Much of its activity in the early years, however, focused on telephone networks : Mitnick made use of social engineering researching the jargon and system infrastructure to get codes and secret numbers that allowed him to make wiretaps, access to numbers that were not in the directory or making long distance calls.
At one point he came to have exceptional control of the Pacific Bell network, and even ended up listening to the FBI agents who were investigating the case and trying to arrest him. In the book, for example, he explains how he set up a system that allowed him to alert him when a raid was going to be organized so he could escape in time, and on one of the occasions he ended up playing a joke on the agents and leaving them donuts .
His skills also extended to other areas such as identity theft , a process that he also managed to control in order to have several alternative identities that he could use during his escape.
The process to achieve it was relatively simple, and at the time there was a well-known book by Barry Raid entitled "The Paper Trip" that explained the whole process in detail and from which three additional volumes would appear. Achieving it today , explained Mitnick in DEFCON 2014 , is equally possible.
Hero and villain in equal parts
During his pursuit, capture and subsequent conviction , the figure of Kevin Mitnick transcended to become the benchmark of a segment that was then still in its infancy and that we had only known through films like the famous' War Games ' (Wargames'). , John Badham, 1983). As the hacker himself explained ,
Despite the myth created by the media, I am not a malicious hacker. What I did was not even illegal when I started, but it became a crime when new laws were passed. I kept doing it and I was captured. The way the Federal Government treated me was not based on my crimes, but on becoming an example.
During much of the time spent in prison, the leaders and followers of the famous magazine '2600: The Hacker Quaterly' organized a campaign called 'FREE KEVIN' in which they tried to get the United States justice to release Mitnick. That campaign was the counterpoint to the image of villain that John Markoff, journalist of The New York Times, had given of Mitnick in a famous article of July 4, 1994.
In that article Markoff described Kevin Mitnick as "the most wanted of cyberspace" and attributed crimes such as those of having accessed NORAD (North American Air Defense Command), something that the hacker claimed was impossible if we consider that their systems They were isolated from the internet.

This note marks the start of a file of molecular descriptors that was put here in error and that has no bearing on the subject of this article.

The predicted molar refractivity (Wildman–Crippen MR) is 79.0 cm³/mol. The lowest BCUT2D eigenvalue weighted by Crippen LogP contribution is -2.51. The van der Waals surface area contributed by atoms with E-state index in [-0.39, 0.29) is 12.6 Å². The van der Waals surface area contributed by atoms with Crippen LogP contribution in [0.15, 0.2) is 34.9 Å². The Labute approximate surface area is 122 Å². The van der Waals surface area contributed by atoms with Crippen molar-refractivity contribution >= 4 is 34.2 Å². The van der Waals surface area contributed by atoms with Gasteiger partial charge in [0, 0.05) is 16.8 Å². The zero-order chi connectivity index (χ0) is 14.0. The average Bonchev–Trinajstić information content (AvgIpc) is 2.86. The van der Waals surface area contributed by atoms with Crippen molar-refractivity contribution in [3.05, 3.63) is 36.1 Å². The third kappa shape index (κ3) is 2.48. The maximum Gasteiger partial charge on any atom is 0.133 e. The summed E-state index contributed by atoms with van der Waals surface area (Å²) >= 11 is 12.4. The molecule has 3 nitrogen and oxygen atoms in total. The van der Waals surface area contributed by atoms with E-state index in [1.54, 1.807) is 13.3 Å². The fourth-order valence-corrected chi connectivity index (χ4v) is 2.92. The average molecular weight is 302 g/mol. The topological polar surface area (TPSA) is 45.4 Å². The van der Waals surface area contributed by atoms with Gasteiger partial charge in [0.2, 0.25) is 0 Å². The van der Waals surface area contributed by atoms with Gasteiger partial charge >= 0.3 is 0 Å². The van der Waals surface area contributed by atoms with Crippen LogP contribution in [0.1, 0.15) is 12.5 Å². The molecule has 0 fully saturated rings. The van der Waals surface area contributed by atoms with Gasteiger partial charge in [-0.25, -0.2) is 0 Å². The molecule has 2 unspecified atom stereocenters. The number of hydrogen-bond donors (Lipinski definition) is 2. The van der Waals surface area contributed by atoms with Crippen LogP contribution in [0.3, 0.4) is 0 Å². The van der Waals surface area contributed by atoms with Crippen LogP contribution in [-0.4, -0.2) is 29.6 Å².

Many - starting with Mitnick - criticized that information, claiming that it was based on rumors and government claims that had never been proven.
Those responsible for '2600' ended up producing a documentary called 'Freedom Downtime' - available entirely on YouTube - which told all the facts and included interviews with hacker Kevin Poulsen or John Markoff himself.
Markoff collaborated in the pursuit of the FBI Mitnick with Tsutomu Shimomura, who at that time worked at the University of California in San Diego. Some time ago Mitnick had infiltrated that institution, and also accessed the post of John Markoff, who analyzed to find out if there were clues that would help him to avoid the FBI .
Markoff and Shimomura would end up writing their own version of events in their novel 'Takedown' (1996, Hyperion ), which was even taken to the movies.
Mitnick's book not only narrates the "adventures of the most wanted hacker in the world", but also does so trying to defend that at all times he did not take advantage of all those intrusions for his own benefit . In an interview in the year 2000 in El Mundo Mitcnick explains how
I was never able to steal money. And today I could be a multi-millionaire and live the rest of my days in the Caribbean sun. But the conscience prevented me. What impelled me to do what I was doing was the euphoria of scientific discovery, the pleasure that is experienced when a difficult mathematical problem is solved.
These statements could contrast with facts that Mitnick himself narrates in his book and in which he stole code from operating systems such as Solaris or Motorola phones. But as he explains, getting that code was a way to " understand how those phones worked , how the codes controlled the processor". Even so, he recognizes that this was a mistake:
I was not interested in selling the source code or doing an ago with it. It was above all the challenge of achieving that code. I'm not particularly proud of it because obviously it was not right. I made a stupid decision and decided to go after that code.
From hacker to lecturer and security consultant
After his release from prison in January 2000, Mitnick was banned from a computer or even a mobile phone for the next three years . He appealed that decision and obtained a ruling in his favor to be able to use those devices, but he had to agree not to obtain economic benefits from films or books based on his activity for 7 years.
The business card of Kevin Mitnick, who has a series of picks, has become a celebrity by itself.
In December 2002 Mitnick was considered "sufficiently rehabilitated" and he was granted a license for amateur radio, and later he would end up founding Mitcnick Security Consulting LLC , a computer security company in which he is basically engaged in what he was doing before being arrested, but with the express permission of the companies that hire him to analyze his security.
Mitnick gives lectures all over the world and has become a public figure also on social networks like Twitter . In addition to the company that bears his name, he is the Chief Hacking Officer of KnowBe4 , another IT security consulting and training company.